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Re: USAGE: Thorn vs Eth

From:Thomas R. Wier <trwier@...>
Date:Thursday, July 11, 2002, 2:56
Quoting Nik Taylor <fortytwo@...>:

> Kendra wrote: > > I'm curious as to how many natural languages have th and dh, as I heard > that > > not many do. Anyone? :) > > Modern Greek for one. Castilian Spanish has /T/ and [D] as an allophone > of /d/. Icelandic has /T/ and /D/. I can't think of any others > off-head. Those are fairly rare.
I guess depending on your political affiliation*, Scots has both as well. Some other languages that have a phonemic /T/: Karuk, Walapai, Havasupai, Yavapai, Mojave, Atsugewi, Wintu, Central Sierra Miwok, Santa Clara Tewa, Arapaho, Mahican, Shawnee, Kickapoo, Fox, Sauk, Iowa-Oto, Dhegiha, Choctaw, Chickasaw, Halkomelem, Pentlatch, the Saanich dialect of the Northern Straits, the Sliammon dialect of Comox, and some dialects of Tuscarora and Chasta Costa. (These are just the North American ones I could find.) Since the difference between [T] and [D] is a matter of VOT, and VOT ranges widely across languages, many of the above languages are likely to have phonetic [D]s as well. *(Is Scots a language separate from English? Certainly the SNP would have us think so.) ===================================================================== Thomas Wier "...koruphàs hetéras hetére:isi prosápto:n / Dept. of Linguistics mú:tho:n mè: teléein atrapòn mían..." University of Chicago "To join together diverse peaks of thought / 1010 E. 59th Street and not complete one road that has no turn" Chicago, IL 60637 Empedocles, _On Nature_, on speculative thinkers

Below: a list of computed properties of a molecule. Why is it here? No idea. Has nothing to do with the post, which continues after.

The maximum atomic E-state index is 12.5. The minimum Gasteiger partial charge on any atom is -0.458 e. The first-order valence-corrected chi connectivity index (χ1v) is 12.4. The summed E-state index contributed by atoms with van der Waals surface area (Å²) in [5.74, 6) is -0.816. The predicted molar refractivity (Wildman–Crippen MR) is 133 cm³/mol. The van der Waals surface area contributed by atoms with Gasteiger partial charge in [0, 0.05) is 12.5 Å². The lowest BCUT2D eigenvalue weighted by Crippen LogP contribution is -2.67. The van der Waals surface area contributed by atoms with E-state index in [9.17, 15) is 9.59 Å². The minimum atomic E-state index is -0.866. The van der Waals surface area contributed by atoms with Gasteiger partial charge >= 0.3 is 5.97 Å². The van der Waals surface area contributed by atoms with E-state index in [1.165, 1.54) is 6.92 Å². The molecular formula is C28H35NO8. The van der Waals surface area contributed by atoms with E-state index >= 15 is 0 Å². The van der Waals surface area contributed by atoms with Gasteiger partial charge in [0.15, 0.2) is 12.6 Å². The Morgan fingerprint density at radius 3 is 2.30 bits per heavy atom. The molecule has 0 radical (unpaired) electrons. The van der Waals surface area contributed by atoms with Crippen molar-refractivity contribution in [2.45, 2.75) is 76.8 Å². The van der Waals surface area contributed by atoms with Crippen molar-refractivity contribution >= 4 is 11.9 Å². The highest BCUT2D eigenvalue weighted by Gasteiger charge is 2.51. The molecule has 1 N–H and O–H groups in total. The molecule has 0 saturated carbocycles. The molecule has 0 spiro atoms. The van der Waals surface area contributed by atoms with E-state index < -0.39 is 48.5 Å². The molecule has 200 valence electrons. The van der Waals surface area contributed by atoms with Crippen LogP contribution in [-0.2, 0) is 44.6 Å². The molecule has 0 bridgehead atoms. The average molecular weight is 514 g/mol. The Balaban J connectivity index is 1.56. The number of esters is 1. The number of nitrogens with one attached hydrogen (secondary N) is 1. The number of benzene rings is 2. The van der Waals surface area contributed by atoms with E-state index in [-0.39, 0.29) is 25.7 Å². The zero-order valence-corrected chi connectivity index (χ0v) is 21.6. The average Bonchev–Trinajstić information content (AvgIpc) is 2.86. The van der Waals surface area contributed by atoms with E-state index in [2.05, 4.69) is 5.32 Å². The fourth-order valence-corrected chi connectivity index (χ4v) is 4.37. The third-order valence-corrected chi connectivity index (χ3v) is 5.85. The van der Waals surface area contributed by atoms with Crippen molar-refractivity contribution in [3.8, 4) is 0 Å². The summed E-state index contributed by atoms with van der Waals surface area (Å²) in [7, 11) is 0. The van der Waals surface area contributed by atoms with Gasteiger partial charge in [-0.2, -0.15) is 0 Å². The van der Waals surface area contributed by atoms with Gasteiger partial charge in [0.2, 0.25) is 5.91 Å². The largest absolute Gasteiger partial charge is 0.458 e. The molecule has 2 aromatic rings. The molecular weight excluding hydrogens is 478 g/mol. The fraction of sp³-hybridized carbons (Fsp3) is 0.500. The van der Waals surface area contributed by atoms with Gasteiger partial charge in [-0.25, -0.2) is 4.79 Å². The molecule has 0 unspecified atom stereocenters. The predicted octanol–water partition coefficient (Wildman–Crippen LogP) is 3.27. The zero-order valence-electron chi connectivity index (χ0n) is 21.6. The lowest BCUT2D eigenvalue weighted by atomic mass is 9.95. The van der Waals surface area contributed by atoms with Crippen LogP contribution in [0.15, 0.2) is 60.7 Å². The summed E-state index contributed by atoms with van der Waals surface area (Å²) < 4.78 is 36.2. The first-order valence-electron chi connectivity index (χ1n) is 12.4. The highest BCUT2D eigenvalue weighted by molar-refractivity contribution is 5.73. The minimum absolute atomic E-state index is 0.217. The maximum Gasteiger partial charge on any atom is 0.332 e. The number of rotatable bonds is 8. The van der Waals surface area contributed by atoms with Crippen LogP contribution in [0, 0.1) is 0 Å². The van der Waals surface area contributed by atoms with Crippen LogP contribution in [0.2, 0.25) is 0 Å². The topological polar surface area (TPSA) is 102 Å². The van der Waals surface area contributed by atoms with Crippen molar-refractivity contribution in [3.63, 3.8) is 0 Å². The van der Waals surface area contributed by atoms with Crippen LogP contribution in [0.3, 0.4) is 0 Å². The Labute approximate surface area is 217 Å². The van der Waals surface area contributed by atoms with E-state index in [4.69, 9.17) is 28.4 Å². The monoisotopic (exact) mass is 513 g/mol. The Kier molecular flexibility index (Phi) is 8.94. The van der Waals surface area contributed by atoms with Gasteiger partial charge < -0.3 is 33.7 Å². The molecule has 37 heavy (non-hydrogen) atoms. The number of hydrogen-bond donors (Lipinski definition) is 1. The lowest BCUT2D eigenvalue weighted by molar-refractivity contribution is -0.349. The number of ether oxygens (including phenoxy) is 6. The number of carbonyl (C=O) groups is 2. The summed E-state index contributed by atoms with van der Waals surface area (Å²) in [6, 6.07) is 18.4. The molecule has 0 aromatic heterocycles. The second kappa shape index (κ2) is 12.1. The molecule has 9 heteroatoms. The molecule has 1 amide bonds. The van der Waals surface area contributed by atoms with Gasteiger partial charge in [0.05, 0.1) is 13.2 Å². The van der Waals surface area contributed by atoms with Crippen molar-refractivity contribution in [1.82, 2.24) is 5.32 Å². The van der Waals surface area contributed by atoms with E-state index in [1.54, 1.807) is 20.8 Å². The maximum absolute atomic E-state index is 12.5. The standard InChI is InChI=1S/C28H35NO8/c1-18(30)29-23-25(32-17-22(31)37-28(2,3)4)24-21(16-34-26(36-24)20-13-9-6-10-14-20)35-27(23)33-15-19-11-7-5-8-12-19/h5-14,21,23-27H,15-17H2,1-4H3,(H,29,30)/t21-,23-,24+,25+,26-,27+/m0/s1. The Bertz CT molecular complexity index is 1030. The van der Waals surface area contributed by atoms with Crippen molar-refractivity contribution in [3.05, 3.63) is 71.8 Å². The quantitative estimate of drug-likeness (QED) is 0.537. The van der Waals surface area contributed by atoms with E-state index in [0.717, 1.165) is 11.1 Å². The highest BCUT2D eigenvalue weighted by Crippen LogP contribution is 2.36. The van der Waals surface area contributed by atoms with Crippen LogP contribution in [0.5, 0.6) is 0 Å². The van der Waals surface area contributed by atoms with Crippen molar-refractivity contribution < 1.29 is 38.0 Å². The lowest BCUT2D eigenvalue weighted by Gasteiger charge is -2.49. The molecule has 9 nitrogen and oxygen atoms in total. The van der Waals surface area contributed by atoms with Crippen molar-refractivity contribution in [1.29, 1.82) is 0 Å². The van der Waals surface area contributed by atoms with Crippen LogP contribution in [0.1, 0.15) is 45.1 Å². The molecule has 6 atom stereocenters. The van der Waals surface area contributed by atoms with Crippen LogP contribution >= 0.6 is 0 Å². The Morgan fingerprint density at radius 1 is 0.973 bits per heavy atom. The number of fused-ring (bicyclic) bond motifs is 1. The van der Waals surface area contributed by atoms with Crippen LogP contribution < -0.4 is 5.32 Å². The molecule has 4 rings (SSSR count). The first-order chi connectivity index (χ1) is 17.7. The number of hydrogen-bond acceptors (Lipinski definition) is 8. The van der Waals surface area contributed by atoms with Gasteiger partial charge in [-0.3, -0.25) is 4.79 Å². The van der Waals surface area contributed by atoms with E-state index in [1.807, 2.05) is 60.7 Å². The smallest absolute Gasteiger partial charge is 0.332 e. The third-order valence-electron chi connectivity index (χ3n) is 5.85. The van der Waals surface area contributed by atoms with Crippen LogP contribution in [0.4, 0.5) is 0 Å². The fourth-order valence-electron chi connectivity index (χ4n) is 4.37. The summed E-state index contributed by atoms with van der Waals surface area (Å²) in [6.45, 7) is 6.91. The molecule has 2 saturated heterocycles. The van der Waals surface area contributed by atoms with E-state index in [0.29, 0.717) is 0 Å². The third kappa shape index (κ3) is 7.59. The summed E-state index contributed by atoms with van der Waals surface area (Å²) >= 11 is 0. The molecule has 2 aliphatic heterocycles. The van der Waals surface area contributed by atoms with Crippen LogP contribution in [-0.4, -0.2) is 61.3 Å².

Barbara Barrett <barbarabarrett@...>